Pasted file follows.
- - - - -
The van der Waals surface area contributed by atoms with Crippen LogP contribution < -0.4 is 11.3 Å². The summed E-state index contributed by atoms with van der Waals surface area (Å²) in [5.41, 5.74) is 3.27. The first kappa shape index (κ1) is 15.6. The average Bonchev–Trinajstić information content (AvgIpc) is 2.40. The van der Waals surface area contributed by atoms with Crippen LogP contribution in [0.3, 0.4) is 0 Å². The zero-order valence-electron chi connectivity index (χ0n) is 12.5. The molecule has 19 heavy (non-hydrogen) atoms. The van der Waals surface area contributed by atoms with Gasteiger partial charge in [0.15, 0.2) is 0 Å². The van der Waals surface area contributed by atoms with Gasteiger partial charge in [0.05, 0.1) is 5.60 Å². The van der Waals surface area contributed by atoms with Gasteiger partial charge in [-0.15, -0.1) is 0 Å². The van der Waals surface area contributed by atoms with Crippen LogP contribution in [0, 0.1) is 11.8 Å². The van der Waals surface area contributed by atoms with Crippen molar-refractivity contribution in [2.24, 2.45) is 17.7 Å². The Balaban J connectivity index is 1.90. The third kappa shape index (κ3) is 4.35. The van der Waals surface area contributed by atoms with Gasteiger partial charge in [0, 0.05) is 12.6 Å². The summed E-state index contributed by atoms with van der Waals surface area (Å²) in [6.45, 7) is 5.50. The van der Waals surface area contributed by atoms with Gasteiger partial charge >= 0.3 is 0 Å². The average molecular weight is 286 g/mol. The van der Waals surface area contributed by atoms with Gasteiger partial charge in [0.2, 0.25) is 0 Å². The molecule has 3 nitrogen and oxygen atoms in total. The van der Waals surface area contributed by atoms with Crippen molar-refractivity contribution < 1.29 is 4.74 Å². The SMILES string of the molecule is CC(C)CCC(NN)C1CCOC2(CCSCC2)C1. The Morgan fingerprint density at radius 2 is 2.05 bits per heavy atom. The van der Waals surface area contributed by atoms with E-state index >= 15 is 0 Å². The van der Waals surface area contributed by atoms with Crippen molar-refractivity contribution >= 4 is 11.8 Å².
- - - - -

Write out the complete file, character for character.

The van der Waals surface area contributed by atoms with Crippen LogP contribution < -0.4 is 11.3 Å². The summed E-state index contributed by atoms with van der Waals surface area (Å²) in [5.41, 5.74) is 3.27. The first kappa shape index (κ1) is 15.6. The average Bonchev–Trinajstić information content (AvgIpc) is 2.40. The van der Waals surface area contributed by atoms with Crippen LogP contribution in [0.3, 0.4) is 0 Å². The zero-order valence-electron chi connectivity index (χ0n) is 12.5. The molecule has 19 heavy (non-hydrogen) atoms. The van der Waals surface area contributed by atoms with Gasteiger partial charge in [0.15, 0.2) is 0 Å². The van der Waals surface area contributed by atoms with Gasteiger partial charge in [0.05, 0.1) is 5.60 Å². The van der Waals surface area contributed by atoms with Gasteiger partial charge in [-0.15, -0.1) is 0 Å². The van der Waals surface area contributed by atoms with Crippen LogP contribution in [0, 0.1) is 11.8 Å². The van der Waals surface area contributed by atoms with Crippen molar-refractivity contribution in [2.24, 2.45) is 17.7 Å². The Balaban J connectivity index is 1.90. The third kappa shape index (κ3) is 4.35. The van der Waals surface area contributed by atoms with Gasteiger partial charge in [0, 0.05) is 12.6 Å². The summed E-state index contributed by atoms with van der Waals surface area (Å²) in [6.45, 7) is 5.50. The van der Waals surface area contributed by atoms with Gasteiger partial charge >= 0.3 is 0 Å². The average molecular weight is 286 g/mol. The van der Waals surface area contributed by atoms with Gasteiger partial charge in [0.2, 0.25) is 0 Å². The molecule has 3 nitrogen and oxygen atoms in total. The van der Waals surface area contributed by atoms with Crippen molar-refractivity contribution < 1.29 is 4.74 Å². The SMILES string of the molecule is CC(C)CCC(NN)C1CCOC2(CCSCC2)C1. The Morgan fingerprint density at radius 2 is 2.05 bits per heavy atom. The van der Waals surface area contributed by atoms with E-state index >= 15 is 0 Å². The van der Waals surface area contributed by atoms with Crippen molar-refractivity contribution >= 4 is 11.8 Å².